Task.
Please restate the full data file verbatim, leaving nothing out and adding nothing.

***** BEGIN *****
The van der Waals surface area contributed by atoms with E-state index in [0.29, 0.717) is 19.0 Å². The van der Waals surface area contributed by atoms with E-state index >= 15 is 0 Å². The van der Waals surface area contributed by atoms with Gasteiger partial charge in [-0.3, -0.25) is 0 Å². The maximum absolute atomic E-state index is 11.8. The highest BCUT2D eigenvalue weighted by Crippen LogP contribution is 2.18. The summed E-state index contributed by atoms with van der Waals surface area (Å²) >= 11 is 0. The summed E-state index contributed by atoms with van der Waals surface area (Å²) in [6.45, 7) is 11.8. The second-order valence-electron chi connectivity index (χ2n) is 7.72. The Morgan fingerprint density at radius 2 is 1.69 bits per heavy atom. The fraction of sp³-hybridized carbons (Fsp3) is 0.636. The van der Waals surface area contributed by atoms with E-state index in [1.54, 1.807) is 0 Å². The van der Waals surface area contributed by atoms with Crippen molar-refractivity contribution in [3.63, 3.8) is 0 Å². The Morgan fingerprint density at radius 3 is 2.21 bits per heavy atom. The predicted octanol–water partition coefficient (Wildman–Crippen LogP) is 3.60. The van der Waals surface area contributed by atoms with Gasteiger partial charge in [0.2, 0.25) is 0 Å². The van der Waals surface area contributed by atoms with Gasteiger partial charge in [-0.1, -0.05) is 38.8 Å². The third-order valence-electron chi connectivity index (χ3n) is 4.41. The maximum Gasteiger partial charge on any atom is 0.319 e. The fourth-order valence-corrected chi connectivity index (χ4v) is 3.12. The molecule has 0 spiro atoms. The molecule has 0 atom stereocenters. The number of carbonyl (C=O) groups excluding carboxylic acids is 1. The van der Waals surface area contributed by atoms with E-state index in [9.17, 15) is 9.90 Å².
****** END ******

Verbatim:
The van der Waals surface area contributed by atoms with E-state index in [0.29, 0.717) is 19.0 Å². The van der Waals surface area contributed by atoms with E-state index >= 15 is 0 Å². The van der Waals surface area contributed by atoms with Gasteiger partial charge in [-0.3, -0.25) is 0 Å². The maximum absolute atomic E-state index is 11.8. The highest BCUT2D eigenvalue weighted by Crippen LogP contribution is 2.18. The summed E-state index contributed by atoms with van der Waals surface area (Å²) >= 11 is 0. The summed E-state index contributed by atoms with van der Waals surface area (Å²) in [6.45, 7) is 11.8. The second-order valence-electron chi connectivity index (χ2n) is 7.72. The Morgan fingerprint density at radius 2 is 1.69 bits per heavy atom. The fraction of sp³-hybridized carbons (Fsp3) is 0.636. The van der Waals surface area contributed by atoms with E-state index in [1.54, 1.807) is 0 Å². The van der Waals surface area contributed by atoms with Crippen molar-refractivity contribution in [3.63, 3.8) is 0 Å². The Morgan fingerprint density at radius 3 is 2.21 bits per heavy atom. The predicted octanol–water partition coefficient (Wildman–Crippen LogP) is 3.60. The van der Waals surface area contributed by atoms with Gasteiger partial charge in [0.2, 0.25) is 0 Å². The van der Waals surface area contributed by atoms with Gasteiger partial charge in [-0.1, -0.05) is 38.8 Å². The third-order valence-electron chi connectivity index (χ3n) is 4.41. The maximum Gasteiger partial charge on any atom is 0.319 e. The fourth-order valence-corrected chi connectivity index (χ4v) is 3.12. The molecule has 0 spiro atoms. The molecule has 0 atom stereocenters. The number of carbonyl (C=O) groups excluding carboxylic acids is 1. The van der Waals surface area contributed by atoms with E-state index in [9.17, 15) is 9.90 Å².